Board of Selectmen - Mar 5th, 2018
Appointments. The board heard two appointments: one to the tree committee and one to the surveillance study committee.
Special Town Meeting. Arlington will hold a special town meeting on May 2, 2018. The selectmen will propose an article to extend the moratorium on recreational marijuana. The selectmen may also propose articles to add one or two liquor store licenses, and to increase the number of alcohol licenses available to restaurants. The special town meeting warrant will be open from 8am - 4pm on March 13th.
Next, on to warrant article hearings.
Article 17: Bylaw Amendment/Demolition of Historic Structures. The warrant article was proposed by town meeting member Len Kardon. Teardowns are the issue most frequently raised by residents in Mr. Kardon's precinct. He believes that teardowns disrupt the character of neighborhoods and reduce the number of relatively affordable homes. There have been approximately 25 teardowns in Arlington during the last four years.
Mr. Kardon's article proposes an amendment to the town's historic structure preservation laws, to include any building built before 1968 (i.e., aged fifty years or more). Mr. Kardon notes that Newton decided that that the architectural heritage of their community included homes built during the 20th century. Wellesley adopted a similar demolition delay bylaw. Other communities have demolition delay bylaws that cover more properties. There are currently 1,200 or so "significant structures" on the historic commission's inventory. This amendment will not stop teardowns; it will just delay them.
The amendment would increase the workload for the historic commission, and the commission does not impose permit or hearing fees. Teardowns typically increase property values by $300,000; fewer teardowns/redevelopments would have a negative impact on property tax revenue.
Clarissa Rowe is a firm believer in demolition delay.
Diane Mahon thinks this is an idea to explore, but she's concerned about unintended consequences.
Kevin Greeley thinks this is a good idea, and asks if it could be ready for special town meeting.
Adam Chapdelaine says the residential study group is already working on this issue.
Dan Dunn doesn't think teardowns are as big an issue as people make them out to be. Some teardowns have been fine; others have not.
Doug Heim says that the town's demolition delay bylaw covers complete demolition. It also covers partial demolitions, which affect 25% or more of the front or side walls.
A resident of Hutchinson Road addresses the board. A developer purchased the property at 21 Hutchinson Road and is planning to demolish the house and built two houses in its place. The resident received a notification about the construction (via the recently-passed good neighbor agreement), and wonders how a developer could do this without any sort of public hearing.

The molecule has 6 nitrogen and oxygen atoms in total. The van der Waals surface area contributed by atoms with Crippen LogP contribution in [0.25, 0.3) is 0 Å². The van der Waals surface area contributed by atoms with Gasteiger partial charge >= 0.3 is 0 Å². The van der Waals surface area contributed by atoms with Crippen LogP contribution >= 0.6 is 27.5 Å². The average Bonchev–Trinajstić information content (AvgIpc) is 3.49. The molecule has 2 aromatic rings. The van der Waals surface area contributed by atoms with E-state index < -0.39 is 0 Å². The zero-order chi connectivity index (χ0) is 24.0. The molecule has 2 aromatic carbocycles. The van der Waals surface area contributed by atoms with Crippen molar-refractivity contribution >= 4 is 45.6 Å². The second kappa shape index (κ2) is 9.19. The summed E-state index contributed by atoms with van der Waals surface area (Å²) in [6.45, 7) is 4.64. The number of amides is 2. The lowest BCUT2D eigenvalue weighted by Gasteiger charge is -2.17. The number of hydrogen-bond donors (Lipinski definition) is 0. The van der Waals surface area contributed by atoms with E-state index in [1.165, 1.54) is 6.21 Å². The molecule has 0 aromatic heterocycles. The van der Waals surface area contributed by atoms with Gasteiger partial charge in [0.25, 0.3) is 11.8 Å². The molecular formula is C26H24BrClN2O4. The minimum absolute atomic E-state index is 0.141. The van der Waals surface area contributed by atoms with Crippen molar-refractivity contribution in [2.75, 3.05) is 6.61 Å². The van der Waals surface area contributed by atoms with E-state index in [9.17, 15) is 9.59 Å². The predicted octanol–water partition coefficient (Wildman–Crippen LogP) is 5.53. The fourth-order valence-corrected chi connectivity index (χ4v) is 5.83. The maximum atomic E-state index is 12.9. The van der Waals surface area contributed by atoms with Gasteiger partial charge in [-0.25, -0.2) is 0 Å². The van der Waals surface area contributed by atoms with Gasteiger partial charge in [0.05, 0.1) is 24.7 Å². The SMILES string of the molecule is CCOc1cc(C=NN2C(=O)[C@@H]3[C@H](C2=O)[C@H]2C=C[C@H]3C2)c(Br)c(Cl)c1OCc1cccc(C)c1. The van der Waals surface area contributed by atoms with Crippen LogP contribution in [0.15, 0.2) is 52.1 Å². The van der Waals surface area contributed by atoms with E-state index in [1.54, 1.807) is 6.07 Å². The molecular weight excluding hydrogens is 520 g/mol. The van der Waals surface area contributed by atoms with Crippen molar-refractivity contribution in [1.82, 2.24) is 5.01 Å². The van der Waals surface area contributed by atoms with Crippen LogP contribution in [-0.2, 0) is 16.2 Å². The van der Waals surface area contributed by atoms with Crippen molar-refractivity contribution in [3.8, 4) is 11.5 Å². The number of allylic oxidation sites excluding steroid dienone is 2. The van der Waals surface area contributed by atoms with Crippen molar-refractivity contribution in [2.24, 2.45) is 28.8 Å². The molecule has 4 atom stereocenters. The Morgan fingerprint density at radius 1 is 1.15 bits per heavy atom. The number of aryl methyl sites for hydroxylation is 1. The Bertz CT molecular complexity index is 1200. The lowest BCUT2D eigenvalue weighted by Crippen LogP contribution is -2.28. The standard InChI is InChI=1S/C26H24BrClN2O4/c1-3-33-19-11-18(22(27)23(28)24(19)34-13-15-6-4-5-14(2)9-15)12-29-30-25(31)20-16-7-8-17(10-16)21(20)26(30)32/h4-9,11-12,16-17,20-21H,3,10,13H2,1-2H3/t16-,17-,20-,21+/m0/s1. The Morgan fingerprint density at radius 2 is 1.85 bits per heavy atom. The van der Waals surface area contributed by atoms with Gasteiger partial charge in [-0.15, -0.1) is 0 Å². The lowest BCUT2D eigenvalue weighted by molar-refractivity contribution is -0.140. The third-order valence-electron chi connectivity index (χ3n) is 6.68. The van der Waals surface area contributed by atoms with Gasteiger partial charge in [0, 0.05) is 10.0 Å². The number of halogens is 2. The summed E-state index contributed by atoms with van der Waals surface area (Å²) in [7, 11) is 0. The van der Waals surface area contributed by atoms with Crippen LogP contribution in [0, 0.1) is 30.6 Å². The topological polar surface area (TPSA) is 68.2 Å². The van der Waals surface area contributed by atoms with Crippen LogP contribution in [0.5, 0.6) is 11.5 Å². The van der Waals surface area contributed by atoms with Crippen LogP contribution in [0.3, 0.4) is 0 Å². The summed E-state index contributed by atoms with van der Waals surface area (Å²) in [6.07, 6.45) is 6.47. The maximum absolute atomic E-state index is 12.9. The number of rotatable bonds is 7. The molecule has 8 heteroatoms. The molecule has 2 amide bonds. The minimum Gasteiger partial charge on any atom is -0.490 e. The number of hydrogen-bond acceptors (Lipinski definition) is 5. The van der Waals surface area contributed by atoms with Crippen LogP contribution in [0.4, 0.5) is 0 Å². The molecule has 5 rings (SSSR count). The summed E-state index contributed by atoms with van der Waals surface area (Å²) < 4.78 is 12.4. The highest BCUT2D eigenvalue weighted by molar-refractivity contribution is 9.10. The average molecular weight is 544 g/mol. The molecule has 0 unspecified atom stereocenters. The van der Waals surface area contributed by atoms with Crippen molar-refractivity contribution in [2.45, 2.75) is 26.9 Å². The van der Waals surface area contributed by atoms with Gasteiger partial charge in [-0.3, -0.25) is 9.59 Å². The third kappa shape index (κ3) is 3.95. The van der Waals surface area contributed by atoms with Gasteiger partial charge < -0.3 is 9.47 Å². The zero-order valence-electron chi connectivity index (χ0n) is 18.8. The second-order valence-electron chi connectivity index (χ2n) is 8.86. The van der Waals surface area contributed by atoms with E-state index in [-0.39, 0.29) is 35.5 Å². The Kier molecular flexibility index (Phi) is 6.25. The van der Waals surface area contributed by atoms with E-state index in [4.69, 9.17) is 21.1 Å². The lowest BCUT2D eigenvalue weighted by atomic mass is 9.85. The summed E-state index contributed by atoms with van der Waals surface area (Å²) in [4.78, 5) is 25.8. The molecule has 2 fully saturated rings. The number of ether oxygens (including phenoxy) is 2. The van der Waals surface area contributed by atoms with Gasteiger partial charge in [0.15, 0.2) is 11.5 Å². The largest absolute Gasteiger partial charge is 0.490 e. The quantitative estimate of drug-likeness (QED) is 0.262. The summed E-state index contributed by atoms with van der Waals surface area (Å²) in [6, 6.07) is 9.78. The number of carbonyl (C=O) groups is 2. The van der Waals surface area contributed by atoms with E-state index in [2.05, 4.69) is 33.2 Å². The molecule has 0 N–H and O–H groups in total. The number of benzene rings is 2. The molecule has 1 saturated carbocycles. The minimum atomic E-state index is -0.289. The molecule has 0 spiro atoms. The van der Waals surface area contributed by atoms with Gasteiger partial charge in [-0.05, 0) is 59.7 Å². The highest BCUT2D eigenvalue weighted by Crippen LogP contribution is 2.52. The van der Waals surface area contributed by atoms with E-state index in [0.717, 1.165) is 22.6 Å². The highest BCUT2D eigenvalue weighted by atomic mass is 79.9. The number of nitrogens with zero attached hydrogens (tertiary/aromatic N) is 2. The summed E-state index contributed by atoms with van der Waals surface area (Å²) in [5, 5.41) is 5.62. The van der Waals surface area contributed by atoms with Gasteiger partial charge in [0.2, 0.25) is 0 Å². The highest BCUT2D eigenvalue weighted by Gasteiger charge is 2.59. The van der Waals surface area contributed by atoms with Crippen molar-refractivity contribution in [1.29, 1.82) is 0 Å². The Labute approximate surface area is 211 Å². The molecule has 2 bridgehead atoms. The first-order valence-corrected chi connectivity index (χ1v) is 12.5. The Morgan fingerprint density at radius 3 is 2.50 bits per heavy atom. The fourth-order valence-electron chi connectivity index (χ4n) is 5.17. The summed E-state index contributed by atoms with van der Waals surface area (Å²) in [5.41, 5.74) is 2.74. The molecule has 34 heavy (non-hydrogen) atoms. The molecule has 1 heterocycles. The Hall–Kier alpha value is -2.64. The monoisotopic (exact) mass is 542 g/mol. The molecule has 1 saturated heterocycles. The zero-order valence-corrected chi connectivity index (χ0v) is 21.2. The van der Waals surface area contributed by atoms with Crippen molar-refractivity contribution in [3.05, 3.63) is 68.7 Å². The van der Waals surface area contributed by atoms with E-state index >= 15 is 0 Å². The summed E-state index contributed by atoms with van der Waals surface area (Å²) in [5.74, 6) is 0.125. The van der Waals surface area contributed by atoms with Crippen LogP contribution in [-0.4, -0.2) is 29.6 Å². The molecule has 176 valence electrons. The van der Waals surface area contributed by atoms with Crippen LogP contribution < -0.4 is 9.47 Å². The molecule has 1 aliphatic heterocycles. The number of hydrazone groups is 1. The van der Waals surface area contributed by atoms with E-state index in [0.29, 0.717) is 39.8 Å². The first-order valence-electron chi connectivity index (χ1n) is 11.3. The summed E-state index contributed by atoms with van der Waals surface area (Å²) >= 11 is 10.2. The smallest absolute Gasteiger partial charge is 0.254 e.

I addressed the board for a few minutes. Over the weekend, I read the demolition delay bylaws cited in Mr. Kardon's presentation. These bylaws work differently than ours. In these communities, the age of a building triggers review, and there's a clear set of criteria to determine whether the demolition delay bylaw should be triggered. Our bylaw uses a set of criteria to trigger the review, but doesn't give clear criteria for when to invoke demolition delay. I believe we'll need more than a definition change to make this work.
I also expressed concern regarding the impact to commercial and mixed use development. The lower end of Broadway has been identified as a candidate for mixed use development, but the vast majority of commercial buildings in the area were built well before 1968. For example, the Dunkin Donuts on Broadway was built in 1966, and I don't feel it needs protection from the Historic Commission.
Next, there are a number of residents who want to talk about 21 Hutchinson road. The first is the owner of Cambridge Landscaping. He thinks Arlington's tree laws are woefully inadequate, and wants the fees to be higher. He believes the town is behind the times, and that the tree inspector lacks the authority to deny removal.
Another resident says that Hutchinson Road is designated as a scenic road, and that developers are ruining it. The resident would like to see a moratorium on teardowns.
Another resident voices opposition to the redevelopment of 21 Hutchinson Road, and hopes the board will take these comments into consideration.
Another resident moved here 10 years ago, and supports Mr. Kardon's proposal. The resident claims that Arlington is notable for a proliferation of teardowns. You'll have to deal with this, or you'll lose the town you grew up in.
Another resident wants to talk about trees and predatory developers. The resident says he's suing the town over something to to do with the conservation commission. He thinks the tree bylaw is useless. He thinks that large houses are destroying the character of the town.
Doug Heim notes that people have brought up a lot of issues, but not all of them are related to the proposed warrant article. The redevelopment on Hutchinson road is a zoning issue. Mr. Heim points out that the town's tree protection bylaw has been around for less than a year and a half. Later tonight, we'll hear an article that proposes to increase the bylaws mitigation fees. The good neighbor agreement (which requires notification for significant residential construction) came into existence less than a year ago.
Susan Stamps (member of the tree committee) ensures the board that the tree committee works hard to preserve trees. They're asking town meeting (via Article 14) to approve higher mitigation fees for tree removal. They want to preserve the tree canopy in Arlington.
Diane Mahon mentions article 14, which would adjust mitigation fees under the tree protection bylaw.